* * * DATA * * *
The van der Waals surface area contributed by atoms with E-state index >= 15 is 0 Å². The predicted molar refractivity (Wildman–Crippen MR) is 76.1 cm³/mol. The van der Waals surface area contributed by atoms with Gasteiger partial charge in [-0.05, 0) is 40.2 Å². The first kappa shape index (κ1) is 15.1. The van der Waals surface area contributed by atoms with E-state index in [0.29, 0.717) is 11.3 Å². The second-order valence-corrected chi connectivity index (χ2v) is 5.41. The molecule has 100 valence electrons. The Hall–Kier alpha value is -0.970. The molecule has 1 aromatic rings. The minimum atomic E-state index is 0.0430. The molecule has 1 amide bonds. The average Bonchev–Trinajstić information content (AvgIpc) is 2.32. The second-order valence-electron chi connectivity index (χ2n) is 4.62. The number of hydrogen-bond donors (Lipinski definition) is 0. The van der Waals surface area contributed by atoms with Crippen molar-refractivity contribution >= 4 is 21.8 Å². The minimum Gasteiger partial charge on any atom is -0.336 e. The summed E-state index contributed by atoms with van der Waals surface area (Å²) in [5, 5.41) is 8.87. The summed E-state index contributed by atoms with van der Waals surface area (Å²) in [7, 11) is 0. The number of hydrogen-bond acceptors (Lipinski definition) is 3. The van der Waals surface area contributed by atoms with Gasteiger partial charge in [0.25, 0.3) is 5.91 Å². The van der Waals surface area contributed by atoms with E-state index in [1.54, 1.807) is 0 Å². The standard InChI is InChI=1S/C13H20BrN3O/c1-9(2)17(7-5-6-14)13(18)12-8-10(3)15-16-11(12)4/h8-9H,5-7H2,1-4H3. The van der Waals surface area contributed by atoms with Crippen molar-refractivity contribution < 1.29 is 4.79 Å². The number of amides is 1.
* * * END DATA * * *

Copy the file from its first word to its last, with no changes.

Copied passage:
The van der Waals surface area contributed by atoms with E-state index >= 15 is 0 Å². The predicted molar refractivity (Wildman–Crippen MR) is 76.1 cm³/mol. The van der Waals surface area contributed by atoms with Gasteiger partial charge in [-0.05, 0) is 40.2 Å². The first kappa shape index (κ1) is 15.1. The van der Waals surface area contributed by atoms with E-state index in [0.29, 0.717) is 11.3 Å². The second-order valence-corrected chi connectivity index (χ2v) is 5.41. The molecule has 100 valence electrons. The Hall–Kier alpha value is -0.970. The molecule has 1 aromatic rings. The minimum atomic E-state index is 0.0430. The molecule has 1 amide bonds. The average Bonchev–Trinajstić information content (AvgIpc) is 2.32. The second-order valence-electron chi connectivity index (χ2n) is 4.62. The number of hydrogen-bond donors (Lipinski definition) is 0. The van der Waals surface area contributed by atoms with Crippen molar-refractivity contribution >= 4 is 21.8 Å². The minimum Gasteiger partial charge on any atom is -0.336 e. The summed E-state index contributed by atoms with van der Waals surface area (Å²) in [5, 5.41) is 8.87. The summed E-state index contributed by atoms with van der Waals surface area (Å²) in [7, 11) is 0. The number of hydrogen-bond acceptors (Lipinski definition) is 3. The van der Waals surface area contributed by atoms with Gasteiger partial charge in [0.25, 0.3) is 5.91 Å². The van der Waals surface area contributed by atoms with E-state index in [1.54, 1.807) is 0 Å². The standard InChI is InChI=1S/C13H20BrN3O/c1-9(2)17(7-5-6-14)13(18)12-8-10(3)15-16-11(12)4/h8-9H,5-7H2,1-4H3. The van der Waals surface area contributed by atoms with Crippen molar-refractivity contribution < 1.29 is 4.79 Å². The number of amides is 1.